Faint Hoofbeats from the Past
Its official name was The Central Overland California and Pike’s Peak Express Company, but that was too unwieldy, so everyone just called it the Pony Express. It launched on April 3, 1860, to great fanfare . . . and it lasted less than 19 months. Beset with financial difficulties from inception, the celebrated Pony Express was at last rendered obsolete by the completion of the first transcontinental telegraph.
California already had a localized pony express service, run by a few daring young entrepreneurs who roamed the mining districts on horses or mules, dispensing mail from the nearest post office to the outback gold camps. However, just getting mail into California took weeks, at best. No railroad connected the Missouri frontier, where eastern American civilization ended, with the Pacific Coast. Most mail was shipped around Cape Horn, or through the Isthmus of Panama, with attendant delays. Gold miners clamored for a better mail service, sending petitions to Washington DC. Congressional representatives, while not unsympathetic, were grappling with another troubling issue: No telegraph system existed west of the Missouri River, either, to transmit vital government information should the dreaded possibility of war between the northern and southern states become a reality.
Well, this bold new Pony Express might be the answer to both problems! Owned by the venerable freighting firm of Russell, Majors & Waddell, it promised to deliver mail across 2,000 miles on a central route between Sacramento, California, and St. Joseph, Missouri, by a lone rider on a fast horse, over mostly barren terrain and through all weathers, in ten days, less than half the time it took to move mail 2,700 miles from St. Louis, Missouri on a southern route across Texas and on to San Francisco, via the relatively new Butterfield Overland Mail Service. Impossible, critics said.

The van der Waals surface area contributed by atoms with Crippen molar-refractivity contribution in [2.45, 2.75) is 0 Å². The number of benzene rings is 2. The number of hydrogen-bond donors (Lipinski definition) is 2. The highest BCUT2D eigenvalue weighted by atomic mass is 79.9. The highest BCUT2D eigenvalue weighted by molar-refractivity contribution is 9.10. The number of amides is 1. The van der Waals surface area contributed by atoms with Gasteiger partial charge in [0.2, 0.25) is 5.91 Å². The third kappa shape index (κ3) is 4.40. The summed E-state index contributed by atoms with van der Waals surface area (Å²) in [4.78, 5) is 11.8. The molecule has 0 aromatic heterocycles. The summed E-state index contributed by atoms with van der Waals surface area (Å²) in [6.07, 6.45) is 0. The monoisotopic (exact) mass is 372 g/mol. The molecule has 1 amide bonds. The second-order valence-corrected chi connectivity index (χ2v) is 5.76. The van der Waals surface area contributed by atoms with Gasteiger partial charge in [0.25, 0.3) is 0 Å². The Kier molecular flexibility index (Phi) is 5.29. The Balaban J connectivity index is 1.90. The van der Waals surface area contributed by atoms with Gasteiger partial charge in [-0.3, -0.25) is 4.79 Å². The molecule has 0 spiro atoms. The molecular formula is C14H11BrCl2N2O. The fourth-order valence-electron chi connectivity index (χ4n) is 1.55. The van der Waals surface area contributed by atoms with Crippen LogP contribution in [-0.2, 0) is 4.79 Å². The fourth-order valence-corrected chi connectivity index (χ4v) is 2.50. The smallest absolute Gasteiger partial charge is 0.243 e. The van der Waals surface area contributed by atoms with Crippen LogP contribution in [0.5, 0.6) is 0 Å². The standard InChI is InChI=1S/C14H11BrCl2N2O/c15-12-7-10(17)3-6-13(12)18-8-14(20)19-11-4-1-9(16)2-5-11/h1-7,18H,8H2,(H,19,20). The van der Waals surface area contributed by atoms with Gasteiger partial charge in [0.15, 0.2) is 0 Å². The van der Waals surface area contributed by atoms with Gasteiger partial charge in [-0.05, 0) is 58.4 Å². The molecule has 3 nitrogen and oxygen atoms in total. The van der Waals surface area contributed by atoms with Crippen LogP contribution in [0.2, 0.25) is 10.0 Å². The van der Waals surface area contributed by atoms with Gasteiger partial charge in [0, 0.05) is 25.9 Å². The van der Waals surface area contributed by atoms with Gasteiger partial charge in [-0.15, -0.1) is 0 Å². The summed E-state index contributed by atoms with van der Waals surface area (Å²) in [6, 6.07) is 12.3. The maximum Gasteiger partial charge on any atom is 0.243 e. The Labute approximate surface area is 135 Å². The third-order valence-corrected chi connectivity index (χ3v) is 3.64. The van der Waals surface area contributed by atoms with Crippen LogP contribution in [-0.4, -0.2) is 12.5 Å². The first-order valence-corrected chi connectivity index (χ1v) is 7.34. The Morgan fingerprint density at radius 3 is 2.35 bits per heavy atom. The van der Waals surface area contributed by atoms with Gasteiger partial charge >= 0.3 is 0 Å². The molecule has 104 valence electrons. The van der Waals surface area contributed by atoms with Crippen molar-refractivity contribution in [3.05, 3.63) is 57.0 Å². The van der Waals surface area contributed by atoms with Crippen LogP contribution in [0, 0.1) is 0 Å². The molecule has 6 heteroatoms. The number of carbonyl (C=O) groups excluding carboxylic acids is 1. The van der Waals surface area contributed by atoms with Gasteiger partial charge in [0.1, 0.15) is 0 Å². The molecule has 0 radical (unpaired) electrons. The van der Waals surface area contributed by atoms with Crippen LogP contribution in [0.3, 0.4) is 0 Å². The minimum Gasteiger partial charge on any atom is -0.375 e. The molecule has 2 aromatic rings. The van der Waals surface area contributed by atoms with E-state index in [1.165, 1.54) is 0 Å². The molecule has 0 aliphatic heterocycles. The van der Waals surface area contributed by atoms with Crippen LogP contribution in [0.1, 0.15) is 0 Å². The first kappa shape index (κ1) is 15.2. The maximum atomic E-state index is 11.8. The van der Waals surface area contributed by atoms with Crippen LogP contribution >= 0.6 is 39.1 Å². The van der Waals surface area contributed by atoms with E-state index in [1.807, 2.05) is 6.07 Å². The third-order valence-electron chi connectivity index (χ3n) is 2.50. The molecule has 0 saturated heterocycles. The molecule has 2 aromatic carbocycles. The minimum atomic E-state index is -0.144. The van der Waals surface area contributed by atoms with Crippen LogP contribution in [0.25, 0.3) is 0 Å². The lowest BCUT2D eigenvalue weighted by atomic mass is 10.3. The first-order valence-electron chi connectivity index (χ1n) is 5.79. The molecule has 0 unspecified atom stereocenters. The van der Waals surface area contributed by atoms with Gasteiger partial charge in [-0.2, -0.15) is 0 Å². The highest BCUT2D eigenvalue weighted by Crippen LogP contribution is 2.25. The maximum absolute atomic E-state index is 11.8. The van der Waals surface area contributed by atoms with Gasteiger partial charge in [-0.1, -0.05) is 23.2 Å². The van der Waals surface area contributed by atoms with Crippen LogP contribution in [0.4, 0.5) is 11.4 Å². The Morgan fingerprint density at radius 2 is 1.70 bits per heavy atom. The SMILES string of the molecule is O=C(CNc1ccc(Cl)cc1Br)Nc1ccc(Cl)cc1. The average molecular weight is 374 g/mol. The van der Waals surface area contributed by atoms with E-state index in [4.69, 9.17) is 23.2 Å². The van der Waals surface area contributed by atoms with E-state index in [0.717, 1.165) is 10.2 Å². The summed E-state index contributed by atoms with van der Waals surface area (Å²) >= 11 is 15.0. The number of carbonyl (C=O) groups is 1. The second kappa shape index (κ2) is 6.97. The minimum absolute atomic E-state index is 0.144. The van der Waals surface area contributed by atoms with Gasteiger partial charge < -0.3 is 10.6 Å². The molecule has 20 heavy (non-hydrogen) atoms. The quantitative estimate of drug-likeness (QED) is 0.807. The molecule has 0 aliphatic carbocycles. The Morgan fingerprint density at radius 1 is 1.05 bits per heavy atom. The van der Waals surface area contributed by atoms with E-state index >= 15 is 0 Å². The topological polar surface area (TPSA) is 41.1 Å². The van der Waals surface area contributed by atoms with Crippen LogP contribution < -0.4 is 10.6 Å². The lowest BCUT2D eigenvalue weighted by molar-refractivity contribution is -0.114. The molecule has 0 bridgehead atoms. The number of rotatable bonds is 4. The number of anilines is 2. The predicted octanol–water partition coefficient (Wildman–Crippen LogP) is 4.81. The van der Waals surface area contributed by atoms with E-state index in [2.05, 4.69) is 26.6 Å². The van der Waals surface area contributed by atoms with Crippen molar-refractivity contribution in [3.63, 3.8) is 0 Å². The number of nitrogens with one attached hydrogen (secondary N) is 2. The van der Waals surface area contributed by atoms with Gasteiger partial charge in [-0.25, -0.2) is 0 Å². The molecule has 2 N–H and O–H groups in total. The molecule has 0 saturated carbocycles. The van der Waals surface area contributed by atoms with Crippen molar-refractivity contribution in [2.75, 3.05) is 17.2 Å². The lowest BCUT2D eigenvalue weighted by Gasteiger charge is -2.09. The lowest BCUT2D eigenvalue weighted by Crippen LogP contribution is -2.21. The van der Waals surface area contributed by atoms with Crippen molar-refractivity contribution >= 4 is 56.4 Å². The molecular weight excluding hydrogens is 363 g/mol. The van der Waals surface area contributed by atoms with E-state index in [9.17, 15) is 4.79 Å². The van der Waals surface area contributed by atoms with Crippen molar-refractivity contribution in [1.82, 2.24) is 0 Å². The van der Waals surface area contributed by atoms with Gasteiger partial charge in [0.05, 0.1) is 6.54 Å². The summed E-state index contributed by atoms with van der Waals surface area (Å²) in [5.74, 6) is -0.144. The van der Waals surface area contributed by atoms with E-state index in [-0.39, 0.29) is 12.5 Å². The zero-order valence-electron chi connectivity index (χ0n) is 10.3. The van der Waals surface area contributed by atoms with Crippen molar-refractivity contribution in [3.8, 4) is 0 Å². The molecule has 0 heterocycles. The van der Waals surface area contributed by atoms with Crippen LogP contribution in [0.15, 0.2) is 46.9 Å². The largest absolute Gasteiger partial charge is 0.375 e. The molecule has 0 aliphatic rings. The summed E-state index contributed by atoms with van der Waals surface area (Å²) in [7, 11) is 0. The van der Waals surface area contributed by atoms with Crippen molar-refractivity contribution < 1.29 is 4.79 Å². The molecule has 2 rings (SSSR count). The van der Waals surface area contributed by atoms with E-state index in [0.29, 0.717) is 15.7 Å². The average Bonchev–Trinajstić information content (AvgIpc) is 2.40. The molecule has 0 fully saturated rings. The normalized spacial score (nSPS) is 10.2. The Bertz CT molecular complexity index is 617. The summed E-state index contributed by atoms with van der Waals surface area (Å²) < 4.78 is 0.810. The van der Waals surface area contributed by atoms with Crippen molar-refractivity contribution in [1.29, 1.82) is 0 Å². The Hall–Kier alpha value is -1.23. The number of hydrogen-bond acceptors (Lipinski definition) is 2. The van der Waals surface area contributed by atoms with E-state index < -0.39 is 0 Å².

But run it did, delivering in its promised time frame. Californians were passionate about the Pony: San Francisco and Sacramento newspapers verily outdid each other with exuberant accolades. The cost to send letters, telegrams and newspapers via the Pony—printed on the thinnest of tissue paper—was high, five dollars per half-ounce; but the costs to operate it were positively staggering. The Pony Express was a relay service involving dozens of way stations to construct and supply, and hundreds of men and animals. Before it even ended, the great experiment had bankrupted the men who owned it.
Meanwhile, Congress had realized the growing political need for near-instantaneous coast to coast communication. In June 1860, just two months after the Pony commenced, it passed the Pacific Telegraph Act, authorizing the acceptance of bids to construct a telegraph line across the continent that would connect with the existing telegraph network in the eastern U.S. and a smaller system already in place in California. Starting in July, 1861, crews heading in opposite directions built the line from Fort Kearny (Omaha) in Nebraska Territory, and from Fort Churchill (Carson City, Nevada) where California’s telegraph lines already extended. The system connected at Salt Lake City on October 24, 1861. Congratulatory telegrams buzzed over the wires that very night.
Two days later, The Central Overland California and Pike’s Peak Express Company quietly went out of business—but with riders still out there, somewhere, in the wastelands of the Pony’s route. Mail delivered by Pony was still being received as late as November.
The Pony Express was always more celebrated in California, so its demise was more keenly felt there. The telegraph could not, of course, send letters; its word rates limited the amount of details transmitted, and the lines were often down. In December 1861, San Francisco’s Daily Alta, lamenting that “the suspension of the Pony has been a great loss to California,” reported that a concentrated effort would be made by the state’s representatives in Congress to re-establish the Pony Express. Federal lawmakers, however, had other, more pressing concerns.
The Pony Express was a fantastic feat, involving real people undertaking great risks, yet when it ended—amidst the horror and drama of an erupting Civil War—no one thought to record the whole story until decades later. By then, the company’s records no longer existed and the “facts” were largely the fading memories of those riders and station managers still alive.
Then again, half-remembered experiences are so often more exciting than fully documented truths; and so the glorious Pony Express, embellished in fanciful dime novels and 20th century western films, lives on in legend as a beloved chapter of American history, its hoofbeats fainter now . . . but still heard.